Think Again: The challenges of public service

This is the one-year anniversary of this column, and I appreciate the opportunity the Glendale News-Press has given me to share my thoughts with readers. The column has allowed me to raise issues hopefully readers have found worthwhile.

I appreciate the feedback over the last year and respect everyone who has taken the time to share their views with me, regardless of whether they agreed or disagreed. Driving public conversation is the point of such a column. There has been one unintended consequence of the column, however, which has forced me to do some thinking on a personal level.

Many people have been asking whether I'm getting ready to run for City Council in 2011. Around the time I started writing this column, I was appointed to the Glendale Water & Power Commission, so maybe this drove some of the speculation. The reason I wanted to serve on that commission is because I work in the electric utility industry, so I thought I could do good by putting my knowledge to work with my public service.

Perhaps it's the topics I've covered. When someone speaks up about the public interest, integrity and transparency in government, not taking the public's trust for granted, etc., people seem to interpret that as a prelude to a run for office. I find this troubling because my hope is that more citizens would be vocal with demanding these things from their government.

More people need to get involved in our community because that is really the best way to guarantee the quality of life we desire. This has always driven my involvement in the political process because I believe democracy can't reach its full potential unless citizens get involved. When apathy takes hold, bad things can happen in government. The ultimate responsibility for oversight rests with all of us.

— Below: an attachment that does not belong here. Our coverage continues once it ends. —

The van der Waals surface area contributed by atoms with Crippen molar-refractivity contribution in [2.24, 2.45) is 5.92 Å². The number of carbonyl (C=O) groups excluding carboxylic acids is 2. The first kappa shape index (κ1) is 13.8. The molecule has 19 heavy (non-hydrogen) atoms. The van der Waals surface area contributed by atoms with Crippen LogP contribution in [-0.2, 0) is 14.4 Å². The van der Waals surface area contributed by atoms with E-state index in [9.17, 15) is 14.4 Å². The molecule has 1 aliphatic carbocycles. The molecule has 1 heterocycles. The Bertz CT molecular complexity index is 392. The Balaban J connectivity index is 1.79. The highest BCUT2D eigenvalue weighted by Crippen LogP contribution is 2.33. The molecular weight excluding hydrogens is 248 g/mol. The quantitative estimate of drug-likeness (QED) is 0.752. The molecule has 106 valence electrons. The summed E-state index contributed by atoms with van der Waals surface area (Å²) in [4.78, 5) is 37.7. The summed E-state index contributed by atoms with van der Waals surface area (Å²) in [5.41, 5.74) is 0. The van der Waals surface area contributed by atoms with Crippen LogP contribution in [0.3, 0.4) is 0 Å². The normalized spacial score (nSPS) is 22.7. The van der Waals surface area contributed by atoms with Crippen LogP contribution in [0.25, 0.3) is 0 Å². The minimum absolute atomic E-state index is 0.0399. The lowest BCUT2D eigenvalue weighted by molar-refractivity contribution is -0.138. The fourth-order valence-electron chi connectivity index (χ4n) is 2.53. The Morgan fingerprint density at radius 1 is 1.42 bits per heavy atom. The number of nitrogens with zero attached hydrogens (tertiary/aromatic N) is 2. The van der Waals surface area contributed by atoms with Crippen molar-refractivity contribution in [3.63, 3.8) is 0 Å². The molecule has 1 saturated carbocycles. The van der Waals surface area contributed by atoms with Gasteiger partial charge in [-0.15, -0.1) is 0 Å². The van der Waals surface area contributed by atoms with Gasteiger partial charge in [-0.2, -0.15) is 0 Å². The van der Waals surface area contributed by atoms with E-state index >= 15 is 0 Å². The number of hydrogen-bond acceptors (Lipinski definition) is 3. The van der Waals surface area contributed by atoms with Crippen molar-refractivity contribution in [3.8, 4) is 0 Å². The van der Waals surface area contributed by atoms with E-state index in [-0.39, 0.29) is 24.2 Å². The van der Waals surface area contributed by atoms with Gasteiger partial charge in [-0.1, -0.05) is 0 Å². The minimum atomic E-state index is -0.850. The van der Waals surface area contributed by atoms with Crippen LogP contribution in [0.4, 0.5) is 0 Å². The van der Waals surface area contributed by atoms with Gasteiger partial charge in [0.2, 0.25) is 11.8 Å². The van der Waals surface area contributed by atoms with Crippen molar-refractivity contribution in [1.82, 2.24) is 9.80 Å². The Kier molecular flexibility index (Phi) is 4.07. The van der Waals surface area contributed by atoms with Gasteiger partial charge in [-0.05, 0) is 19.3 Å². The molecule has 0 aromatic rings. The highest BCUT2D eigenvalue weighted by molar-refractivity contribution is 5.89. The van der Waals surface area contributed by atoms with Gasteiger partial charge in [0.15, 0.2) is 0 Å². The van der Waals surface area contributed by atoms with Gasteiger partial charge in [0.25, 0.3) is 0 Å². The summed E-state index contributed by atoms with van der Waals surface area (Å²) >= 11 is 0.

I've always looked at my involvement in the democratic process from the outside facing in, and this questioning of whether I'm running for council has forced me to think about what factors could drive one to cross over into the inside facing out, where you play an elected leadership role.

I posed this question to a senior executive at work whose opinion I respect. Interestingly, because of the gridlock in Sacramento, she said serving as a local elected leader is a way to make a real difference in your community. I would also add that volunteering for any form of community service also makes a meaningful contribution to our community.

With competing life priorities and a tough economy, it's hard balancing family life with a demanding career. Like most people, my top priority is my family, especially as our baby has started growing into a young boy. Like most parents, I think about his safety, his future education opportunities, the values he grows up with and all the potential he represents for the future.

At the same time, I also think about the need for knowledgeable leadership in our city to define a vision for our collective future, especially with our responsibility to the next generation. I think about the fact that the true test of leadership is leading when times are tough, balancing business interests with the public interest.

It's no surprise many talented people avoid elected office. The evidence of this is apparent on the state level where we are missing a healthy dose of new faces who can bring fresh ideas and innovative thinking. Talented people who do take the dive and get into the game are to be commended. After all, they are the ones who willingly paint a bull's-eye on themselves for the wasps of the political world to attack.

It's much easier to stay on the sidelines as a spectator. But if enough good people walk away from such an unattractive challenge, you end up with mediocre choices at the ballot box. And that, essentially, is the dilemma for all of us.

ZANKU ARMENIAN is a Glendale resident and a corporate communications professional. He can be reached at

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